By that time, postmodernism had also changed its political affiliation. It was no longer a movement of the left. This was stated very clearly by one of the lecturers. This is demonstrated very clearly by the writings of the Fortean author Colin Bennett. Bennett appeared in the 1990s, when he published a book on the UFO Contactee, George Adamski, Looking for Orthon. He’s now considered a fraud by most UFO researchers, not least because one of the photos he was trying to pass off as a picture of Venusian spaceship was of a chicken coop. He’s also supposed to have remarked in private that he founded his mystical organisation as a way of obtaining alcohol during Prohibition by claiming he was using it for spiritual purposes. Bennett appeared on a panel at the Fortean Times Unconvention one year to talk about his book, and got very irate and refused to give a straight answer when he was asked by another panelist if he thought Adamski was genuine. Bennett definitely considered himself a postmodernist, but he was very far from being a Marxist. He’s an ex-soldier, whose views on multiculturalism and non-White immigration in my view come very close to the White European Fascist fringe. He is Jewish, and so is also very critical of them for their anti-Semitism. As for sexual politics, from what I saw of his writings a few years ago, he was very definitely traditional in his view of gender roles and very bitterly opposed to homosexuality. Several of his pieces contained rants against the British cultural elite for refusing to accept postmodernism, and trying to drag British literature back to the Bloomsbury group and promote what the Beeb used to delicately call ‘effeminacy in men’.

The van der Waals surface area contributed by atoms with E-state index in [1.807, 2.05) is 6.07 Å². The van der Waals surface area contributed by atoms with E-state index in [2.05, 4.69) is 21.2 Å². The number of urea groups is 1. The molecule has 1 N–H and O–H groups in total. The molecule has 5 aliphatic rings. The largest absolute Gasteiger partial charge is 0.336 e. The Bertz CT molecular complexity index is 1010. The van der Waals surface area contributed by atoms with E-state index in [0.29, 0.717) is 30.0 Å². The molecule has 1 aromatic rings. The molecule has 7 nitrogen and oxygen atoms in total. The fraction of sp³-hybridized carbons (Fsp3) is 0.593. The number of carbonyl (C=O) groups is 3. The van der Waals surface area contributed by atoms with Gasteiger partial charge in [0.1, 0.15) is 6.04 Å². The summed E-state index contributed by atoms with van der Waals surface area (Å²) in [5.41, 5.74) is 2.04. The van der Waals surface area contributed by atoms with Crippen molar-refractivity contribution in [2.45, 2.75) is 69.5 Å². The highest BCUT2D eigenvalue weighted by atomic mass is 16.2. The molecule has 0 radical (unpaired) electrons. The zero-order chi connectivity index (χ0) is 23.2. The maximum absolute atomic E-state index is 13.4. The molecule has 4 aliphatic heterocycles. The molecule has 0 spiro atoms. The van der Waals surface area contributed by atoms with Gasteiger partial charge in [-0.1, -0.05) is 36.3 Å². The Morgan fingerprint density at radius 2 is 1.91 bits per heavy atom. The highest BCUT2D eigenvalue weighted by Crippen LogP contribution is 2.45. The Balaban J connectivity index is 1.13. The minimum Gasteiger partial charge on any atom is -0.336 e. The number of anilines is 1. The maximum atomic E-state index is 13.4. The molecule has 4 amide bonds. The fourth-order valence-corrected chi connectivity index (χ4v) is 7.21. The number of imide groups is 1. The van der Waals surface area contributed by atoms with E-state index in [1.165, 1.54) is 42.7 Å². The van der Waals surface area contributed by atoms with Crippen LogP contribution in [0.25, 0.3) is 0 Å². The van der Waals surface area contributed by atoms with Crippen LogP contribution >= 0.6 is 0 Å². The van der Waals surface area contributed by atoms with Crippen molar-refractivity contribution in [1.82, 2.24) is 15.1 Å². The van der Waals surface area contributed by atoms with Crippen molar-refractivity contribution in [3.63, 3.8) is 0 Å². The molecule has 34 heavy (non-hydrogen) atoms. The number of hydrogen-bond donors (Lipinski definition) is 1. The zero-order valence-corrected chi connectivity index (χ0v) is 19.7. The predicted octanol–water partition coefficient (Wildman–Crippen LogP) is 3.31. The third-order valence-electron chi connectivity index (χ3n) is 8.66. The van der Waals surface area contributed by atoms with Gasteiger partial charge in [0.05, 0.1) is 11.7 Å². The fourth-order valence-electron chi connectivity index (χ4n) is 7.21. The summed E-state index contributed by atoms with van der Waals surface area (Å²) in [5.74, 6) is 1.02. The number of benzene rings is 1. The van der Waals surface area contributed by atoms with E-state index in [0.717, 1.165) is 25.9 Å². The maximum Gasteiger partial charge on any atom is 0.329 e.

From starting as a left-wing movement, postmodernism had, at least in Bennett’s case, been taken over by the far right.

Anti-White Racism at University

That doesn’t mean that there aren’t radical left-wing postmodernists teaching at universities. There was a scandal a couple of years ago when a White student at Wash University in Utah recorded the rantings of the Black professor teaching the communications course. The professor rejected space because science was a White invention. The student also recorded his Black students screaming racist diatribes against Whites, some of which were tantamount to genocide. On the recording, one of them can be heard shouting that Whites should all be rounded up and shot into space. The recording caused immense controversy, and was the subject of a number of YouTube posts from American Conservative channels and individuals.